As always, without your even knowing it, you’ve made such a positive impact in my recovery from indescribable violence and sexual trauma. It’s too difficult to go into too much detail here, but if you have time to listen to my story AND your amazing impact, please feel absolutely free to email me. If not, no worries. I just find it incredible that I’m able to write to and have a conversation with one of my top favorite writers (and people:)). I’m feel so honored and thank you for even taking the time out of your day to read this. I very much appreciate you and your time. I have never taken any of it for granted. I see it as a tremendous privilege and gift. Truly.
    With much gratitude and warmth,
    Jess
    jessica_tappin@yahoo.com

    Posted on 4.29.15 · Reply to comment
    • Jessica,

      Thank you so kindly for your tremendous feedback, and I’m so happy you’re on the journey to light.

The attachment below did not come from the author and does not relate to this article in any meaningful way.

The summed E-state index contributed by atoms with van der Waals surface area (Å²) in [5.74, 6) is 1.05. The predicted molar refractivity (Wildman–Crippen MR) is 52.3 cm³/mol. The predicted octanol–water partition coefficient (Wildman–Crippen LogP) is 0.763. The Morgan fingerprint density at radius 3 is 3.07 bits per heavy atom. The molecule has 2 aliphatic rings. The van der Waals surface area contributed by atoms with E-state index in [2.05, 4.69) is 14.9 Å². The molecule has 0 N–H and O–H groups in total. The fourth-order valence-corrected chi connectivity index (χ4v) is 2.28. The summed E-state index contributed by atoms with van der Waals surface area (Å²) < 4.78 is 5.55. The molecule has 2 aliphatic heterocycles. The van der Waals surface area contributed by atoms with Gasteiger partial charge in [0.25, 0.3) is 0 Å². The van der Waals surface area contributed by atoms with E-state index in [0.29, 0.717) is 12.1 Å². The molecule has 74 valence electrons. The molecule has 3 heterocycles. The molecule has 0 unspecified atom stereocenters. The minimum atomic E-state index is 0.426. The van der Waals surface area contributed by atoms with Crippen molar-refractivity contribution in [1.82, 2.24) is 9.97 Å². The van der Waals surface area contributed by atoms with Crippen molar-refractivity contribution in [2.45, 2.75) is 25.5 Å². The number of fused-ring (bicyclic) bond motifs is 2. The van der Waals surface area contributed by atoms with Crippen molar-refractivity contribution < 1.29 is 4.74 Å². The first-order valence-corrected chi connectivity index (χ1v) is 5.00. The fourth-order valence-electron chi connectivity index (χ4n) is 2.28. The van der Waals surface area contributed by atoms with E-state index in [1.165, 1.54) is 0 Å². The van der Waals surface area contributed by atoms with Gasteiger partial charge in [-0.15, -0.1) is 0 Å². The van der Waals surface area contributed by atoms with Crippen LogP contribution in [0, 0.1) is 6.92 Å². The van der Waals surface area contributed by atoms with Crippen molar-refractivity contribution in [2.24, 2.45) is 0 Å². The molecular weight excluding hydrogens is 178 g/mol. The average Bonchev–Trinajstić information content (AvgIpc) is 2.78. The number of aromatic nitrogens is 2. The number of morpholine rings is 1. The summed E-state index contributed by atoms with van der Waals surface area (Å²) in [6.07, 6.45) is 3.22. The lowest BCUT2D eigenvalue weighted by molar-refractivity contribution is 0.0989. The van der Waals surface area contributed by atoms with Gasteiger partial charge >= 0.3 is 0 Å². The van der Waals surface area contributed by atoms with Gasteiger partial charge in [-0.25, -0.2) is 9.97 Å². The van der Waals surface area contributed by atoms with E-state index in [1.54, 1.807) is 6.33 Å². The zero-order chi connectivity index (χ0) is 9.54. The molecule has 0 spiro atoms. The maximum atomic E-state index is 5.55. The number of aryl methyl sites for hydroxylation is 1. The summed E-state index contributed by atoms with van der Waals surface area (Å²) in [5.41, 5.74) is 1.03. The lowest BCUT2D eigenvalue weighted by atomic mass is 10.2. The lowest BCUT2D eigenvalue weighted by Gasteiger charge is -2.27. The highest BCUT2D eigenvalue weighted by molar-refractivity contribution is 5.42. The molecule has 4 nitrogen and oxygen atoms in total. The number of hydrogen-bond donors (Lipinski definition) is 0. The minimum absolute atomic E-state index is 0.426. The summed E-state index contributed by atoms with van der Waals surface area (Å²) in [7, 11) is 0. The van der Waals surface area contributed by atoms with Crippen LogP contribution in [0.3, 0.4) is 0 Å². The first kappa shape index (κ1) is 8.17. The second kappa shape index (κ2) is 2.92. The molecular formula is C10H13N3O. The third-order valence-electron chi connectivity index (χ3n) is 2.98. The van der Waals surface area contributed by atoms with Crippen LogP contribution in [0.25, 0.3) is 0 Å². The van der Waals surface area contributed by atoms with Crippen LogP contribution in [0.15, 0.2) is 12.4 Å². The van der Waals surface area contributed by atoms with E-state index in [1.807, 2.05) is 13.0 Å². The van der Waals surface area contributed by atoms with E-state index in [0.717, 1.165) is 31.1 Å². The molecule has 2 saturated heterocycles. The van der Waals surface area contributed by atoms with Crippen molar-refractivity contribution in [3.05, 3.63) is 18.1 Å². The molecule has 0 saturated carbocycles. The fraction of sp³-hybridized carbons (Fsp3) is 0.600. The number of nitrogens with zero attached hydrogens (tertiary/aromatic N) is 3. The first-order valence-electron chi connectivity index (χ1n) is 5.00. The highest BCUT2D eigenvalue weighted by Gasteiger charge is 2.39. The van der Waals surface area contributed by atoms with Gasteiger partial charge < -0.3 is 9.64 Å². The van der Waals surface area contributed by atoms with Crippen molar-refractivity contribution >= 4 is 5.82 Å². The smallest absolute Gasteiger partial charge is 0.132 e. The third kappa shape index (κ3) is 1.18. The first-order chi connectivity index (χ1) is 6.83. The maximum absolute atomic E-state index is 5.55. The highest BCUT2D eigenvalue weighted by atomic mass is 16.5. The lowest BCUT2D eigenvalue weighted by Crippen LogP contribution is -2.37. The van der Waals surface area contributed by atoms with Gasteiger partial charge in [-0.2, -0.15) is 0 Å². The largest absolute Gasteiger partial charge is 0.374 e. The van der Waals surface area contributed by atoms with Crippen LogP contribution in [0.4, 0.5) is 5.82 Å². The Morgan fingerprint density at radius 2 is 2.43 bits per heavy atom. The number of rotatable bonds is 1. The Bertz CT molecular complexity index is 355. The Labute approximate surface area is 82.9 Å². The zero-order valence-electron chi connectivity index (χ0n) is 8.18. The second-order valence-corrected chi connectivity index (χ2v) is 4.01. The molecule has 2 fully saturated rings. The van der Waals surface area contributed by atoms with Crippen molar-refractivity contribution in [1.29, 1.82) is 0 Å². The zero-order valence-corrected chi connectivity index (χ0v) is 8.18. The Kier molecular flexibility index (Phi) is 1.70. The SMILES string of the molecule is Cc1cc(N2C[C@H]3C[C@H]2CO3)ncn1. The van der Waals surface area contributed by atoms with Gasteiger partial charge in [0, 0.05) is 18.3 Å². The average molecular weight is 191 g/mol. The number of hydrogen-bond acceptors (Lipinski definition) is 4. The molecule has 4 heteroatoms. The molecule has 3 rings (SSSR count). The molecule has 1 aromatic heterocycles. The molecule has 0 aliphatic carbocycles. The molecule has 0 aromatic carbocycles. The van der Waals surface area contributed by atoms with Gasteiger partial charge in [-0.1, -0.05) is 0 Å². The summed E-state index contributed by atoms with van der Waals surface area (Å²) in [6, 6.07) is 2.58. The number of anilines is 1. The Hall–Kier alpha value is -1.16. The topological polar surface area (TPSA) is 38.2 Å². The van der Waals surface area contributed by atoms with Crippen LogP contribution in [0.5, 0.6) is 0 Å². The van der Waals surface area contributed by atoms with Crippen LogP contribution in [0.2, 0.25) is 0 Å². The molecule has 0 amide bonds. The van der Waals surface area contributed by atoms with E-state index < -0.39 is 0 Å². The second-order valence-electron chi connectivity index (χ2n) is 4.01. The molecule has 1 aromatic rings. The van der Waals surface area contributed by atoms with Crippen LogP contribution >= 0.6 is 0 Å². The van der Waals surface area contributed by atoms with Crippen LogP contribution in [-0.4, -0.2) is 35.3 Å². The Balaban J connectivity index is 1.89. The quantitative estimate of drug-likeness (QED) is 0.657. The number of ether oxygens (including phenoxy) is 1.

Regrettably, I’m not in a place in my life where I can be the mentor you need. I think it’s important to find those whom you know and love in your life to care for you in the way you deserve.

      I’m sending you light and warm wishes.

      Warmly, Felicia

      On Wed, Apr 29, 2015 at 4:10 PM, love.life.eat wrote:

      >

      Posted on 4.29.15 · Reply to comment
  9. This post is amazing, sometimes it seems having a partner is the only thing that you should want in this world. People look at me quizzically when I say I’m really pretty happy on my own – it’s nice to see others feel this way too!

    “I knew I had to make myself whole and complete before I gave even a sliver of myself to someone else.” This really rang true to me, I’ve seen so many of my friends fall victim to thinking they are nothing without a boyfriend / girlfriend. I shall have to recommend your blog to them!

    Thank you 🙂

    Posted on 4.30.15 · Reply to comment
  10. Jill wrote:

    Yes! I just discovered your blog and this is the first post I read. It articulates a lot of things I’ve been grappling with personally lately, having gone through a painful divorce recently and now embarking on the challenging world of online dating. I’m so curious about Bolick’s book and I’m looking forward to reading it. I’m glad you enjoyed it!

    Posted on 5.1.15 · Reply to comment
    • You’re so welcome, jill! Thanks for stopping by and I’m sending you all of the light through your new journey!!

      Posted on 5.1.15 · Reply to comment
  11. Good for you for knowing yourself so well and knowing that becoming whole IS the most important thing!